Canada's national police force raided the Montreal offices of engineer SNC-Lavalin on April 13, seeking information about missing funds allegedly used by former executives to procure work in Libya.
The raid underscores troubles in the firm's overseas projects. The chief executive resigned following the departure of two other senior executives earlier. The firm also said on April 2 that the World Bank had temporarily suspended its unit in Bangladesh from bidding on a $2-billion bridge project there while a bank probe of corruption allegations continues. The allegations are noted in a "confidential" bank report, but the firm said the lender's action does not affect the activities of other units.
SNC-Lavalin Vice President Leslie Quinton said on April 13 that the firm is cooperating with the Royal Canadian Mounted Police probe and that the police warrant "relates to … certain individuals who … are no longer employed by the company." But she declined further comment because the investigation is currently ongoing. A police spokesman also did not comment.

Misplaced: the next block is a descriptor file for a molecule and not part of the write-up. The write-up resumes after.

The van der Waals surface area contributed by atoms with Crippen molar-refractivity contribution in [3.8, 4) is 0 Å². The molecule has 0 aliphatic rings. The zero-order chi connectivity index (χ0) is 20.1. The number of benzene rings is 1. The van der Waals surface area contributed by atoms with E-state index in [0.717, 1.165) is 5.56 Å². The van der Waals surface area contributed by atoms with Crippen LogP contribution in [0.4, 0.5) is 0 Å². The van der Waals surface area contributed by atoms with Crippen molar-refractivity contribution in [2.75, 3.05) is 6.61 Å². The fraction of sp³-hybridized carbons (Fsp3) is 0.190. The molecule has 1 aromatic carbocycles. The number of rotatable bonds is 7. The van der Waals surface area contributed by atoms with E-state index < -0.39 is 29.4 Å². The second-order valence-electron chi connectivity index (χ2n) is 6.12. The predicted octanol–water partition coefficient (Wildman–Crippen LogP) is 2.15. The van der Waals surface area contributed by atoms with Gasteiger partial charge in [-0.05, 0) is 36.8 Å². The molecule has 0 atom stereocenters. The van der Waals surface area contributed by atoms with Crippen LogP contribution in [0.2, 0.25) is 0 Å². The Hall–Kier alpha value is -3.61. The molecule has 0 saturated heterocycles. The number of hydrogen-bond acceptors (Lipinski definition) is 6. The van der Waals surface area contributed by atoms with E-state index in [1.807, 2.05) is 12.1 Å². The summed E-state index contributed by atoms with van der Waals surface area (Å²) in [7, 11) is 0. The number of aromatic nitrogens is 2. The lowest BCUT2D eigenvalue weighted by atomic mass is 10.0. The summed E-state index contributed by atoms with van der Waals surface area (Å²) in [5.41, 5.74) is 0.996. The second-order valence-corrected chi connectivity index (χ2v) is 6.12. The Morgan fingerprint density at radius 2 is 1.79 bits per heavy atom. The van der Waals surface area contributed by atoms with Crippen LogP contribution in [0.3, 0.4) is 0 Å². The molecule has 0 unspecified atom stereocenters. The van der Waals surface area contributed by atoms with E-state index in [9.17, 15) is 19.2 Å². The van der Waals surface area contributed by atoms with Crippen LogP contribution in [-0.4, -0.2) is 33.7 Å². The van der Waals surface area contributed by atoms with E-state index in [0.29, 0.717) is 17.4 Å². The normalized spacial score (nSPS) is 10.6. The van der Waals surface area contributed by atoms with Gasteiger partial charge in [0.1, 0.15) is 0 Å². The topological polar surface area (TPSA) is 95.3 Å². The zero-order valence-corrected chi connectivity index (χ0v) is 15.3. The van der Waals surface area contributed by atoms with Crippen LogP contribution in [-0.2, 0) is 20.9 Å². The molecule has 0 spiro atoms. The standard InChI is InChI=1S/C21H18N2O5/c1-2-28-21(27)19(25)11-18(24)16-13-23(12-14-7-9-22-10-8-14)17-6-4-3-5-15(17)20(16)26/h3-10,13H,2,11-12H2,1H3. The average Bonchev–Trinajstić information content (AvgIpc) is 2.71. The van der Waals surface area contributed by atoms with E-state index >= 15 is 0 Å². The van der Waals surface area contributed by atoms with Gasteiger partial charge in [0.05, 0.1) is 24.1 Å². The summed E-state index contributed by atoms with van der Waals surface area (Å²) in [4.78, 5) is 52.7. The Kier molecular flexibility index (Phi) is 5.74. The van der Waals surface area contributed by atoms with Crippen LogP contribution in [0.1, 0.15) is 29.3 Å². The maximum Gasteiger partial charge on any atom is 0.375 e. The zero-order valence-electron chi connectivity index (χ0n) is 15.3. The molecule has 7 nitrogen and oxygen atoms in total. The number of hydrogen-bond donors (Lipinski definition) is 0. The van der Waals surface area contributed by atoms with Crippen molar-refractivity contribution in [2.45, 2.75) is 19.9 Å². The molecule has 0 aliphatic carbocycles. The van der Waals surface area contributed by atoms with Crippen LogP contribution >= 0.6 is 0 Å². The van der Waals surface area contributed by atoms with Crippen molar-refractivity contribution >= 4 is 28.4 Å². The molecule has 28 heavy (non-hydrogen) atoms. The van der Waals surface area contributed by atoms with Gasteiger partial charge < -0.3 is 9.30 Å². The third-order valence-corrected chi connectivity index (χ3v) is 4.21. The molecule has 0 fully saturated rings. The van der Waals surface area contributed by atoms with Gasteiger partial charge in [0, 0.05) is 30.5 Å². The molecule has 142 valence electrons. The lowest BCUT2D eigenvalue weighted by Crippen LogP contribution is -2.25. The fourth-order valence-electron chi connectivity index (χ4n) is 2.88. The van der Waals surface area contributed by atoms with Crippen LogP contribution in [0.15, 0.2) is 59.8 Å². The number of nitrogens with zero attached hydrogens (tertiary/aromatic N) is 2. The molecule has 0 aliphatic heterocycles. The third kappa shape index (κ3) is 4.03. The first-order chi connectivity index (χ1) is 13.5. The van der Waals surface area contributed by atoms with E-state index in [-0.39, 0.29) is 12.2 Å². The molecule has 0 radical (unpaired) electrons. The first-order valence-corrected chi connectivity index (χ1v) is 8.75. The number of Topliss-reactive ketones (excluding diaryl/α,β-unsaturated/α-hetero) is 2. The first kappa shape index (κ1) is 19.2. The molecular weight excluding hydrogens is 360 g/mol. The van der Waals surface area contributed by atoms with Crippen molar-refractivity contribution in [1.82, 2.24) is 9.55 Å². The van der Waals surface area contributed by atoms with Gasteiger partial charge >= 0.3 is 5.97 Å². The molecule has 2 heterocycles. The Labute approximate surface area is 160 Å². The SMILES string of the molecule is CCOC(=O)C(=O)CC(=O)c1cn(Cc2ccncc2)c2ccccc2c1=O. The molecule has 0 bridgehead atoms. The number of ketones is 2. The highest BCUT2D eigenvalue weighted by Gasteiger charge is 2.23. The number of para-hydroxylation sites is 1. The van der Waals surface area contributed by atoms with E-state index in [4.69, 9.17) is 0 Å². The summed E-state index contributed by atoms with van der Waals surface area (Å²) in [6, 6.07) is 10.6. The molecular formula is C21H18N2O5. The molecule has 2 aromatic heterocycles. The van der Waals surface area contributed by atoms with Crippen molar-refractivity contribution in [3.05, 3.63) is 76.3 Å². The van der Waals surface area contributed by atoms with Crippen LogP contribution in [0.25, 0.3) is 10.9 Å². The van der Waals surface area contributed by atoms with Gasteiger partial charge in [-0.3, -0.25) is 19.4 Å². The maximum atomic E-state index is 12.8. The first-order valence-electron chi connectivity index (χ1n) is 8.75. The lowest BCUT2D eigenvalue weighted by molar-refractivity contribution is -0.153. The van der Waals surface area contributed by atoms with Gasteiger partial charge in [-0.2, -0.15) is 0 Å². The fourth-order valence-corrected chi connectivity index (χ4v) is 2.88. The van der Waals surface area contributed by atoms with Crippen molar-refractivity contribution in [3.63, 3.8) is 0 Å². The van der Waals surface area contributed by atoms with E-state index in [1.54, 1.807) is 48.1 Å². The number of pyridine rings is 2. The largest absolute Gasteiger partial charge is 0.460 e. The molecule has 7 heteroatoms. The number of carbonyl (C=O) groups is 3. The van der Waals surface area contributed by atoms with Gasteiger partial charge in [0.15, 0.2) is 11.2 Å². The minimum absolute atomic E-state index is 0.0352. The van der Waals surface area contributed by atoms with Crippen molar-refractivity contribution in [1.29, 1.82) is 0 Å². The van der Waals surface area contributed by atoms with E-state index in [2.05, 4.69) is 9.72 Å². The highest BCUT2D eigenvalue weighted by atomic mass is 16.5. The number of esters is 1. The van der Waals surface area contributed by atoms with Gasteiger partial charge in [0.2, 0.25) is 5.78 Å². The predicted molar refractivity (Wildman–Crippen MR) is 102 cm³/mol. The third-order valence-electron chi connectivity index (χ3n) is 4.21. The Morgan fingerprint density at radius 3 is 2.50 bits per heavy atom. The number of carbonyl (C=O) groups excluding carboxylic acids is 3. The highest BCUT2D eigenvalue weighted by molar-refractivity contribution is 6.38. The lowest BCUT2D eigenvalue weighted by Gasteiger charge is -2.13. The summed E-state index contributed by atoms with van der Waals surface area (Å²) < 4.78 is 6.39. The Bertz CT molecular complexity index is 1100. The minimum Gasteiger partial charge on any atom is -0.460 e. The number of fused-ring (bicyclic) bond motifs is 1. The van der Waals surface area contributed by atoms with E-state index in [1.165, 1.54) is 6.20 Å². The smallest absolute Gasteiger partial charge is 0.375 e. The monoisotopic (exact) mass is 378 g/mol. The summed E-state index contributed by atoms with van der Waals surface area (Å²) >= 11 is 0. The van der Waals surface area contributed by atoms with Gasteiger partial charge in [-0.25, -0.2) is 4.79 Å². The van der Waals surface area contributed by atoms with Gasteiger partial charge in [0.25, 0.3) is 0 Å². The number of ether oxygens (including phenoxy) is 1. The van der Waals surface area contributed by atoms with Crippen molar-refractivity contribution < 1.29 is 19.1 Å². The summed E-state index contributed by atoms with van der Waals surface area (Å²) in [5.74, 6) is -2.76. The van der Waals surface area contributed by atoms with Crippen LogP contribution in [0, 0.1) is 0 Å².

The search follows Pierre Duhaime's March 26 decision to step down as CEO and retire from the firm in June. Those actions come in the wake of an independent review of $56 million in missing payments to agents. The report said Duhaime approved the payments without approval of SNC-Lavalin's chief financial officer. Published reports say Duhaime is set to receive a severance package worth about $4.9 million. SNC-Lavalin ranks at No. 9 on ENR's list of the Top 150 Global Design Firms.
The CEO's departure was preceded by the exit of an executive vice president who oversaw firm work in Libya and a vice president who has been linked to a Canadian woman now jailed in Mexico for allegedly trying to smuggle into that country a son of former dictator Muammar Gadhafi. The missing funds were not related to Libyan operations, the review noted.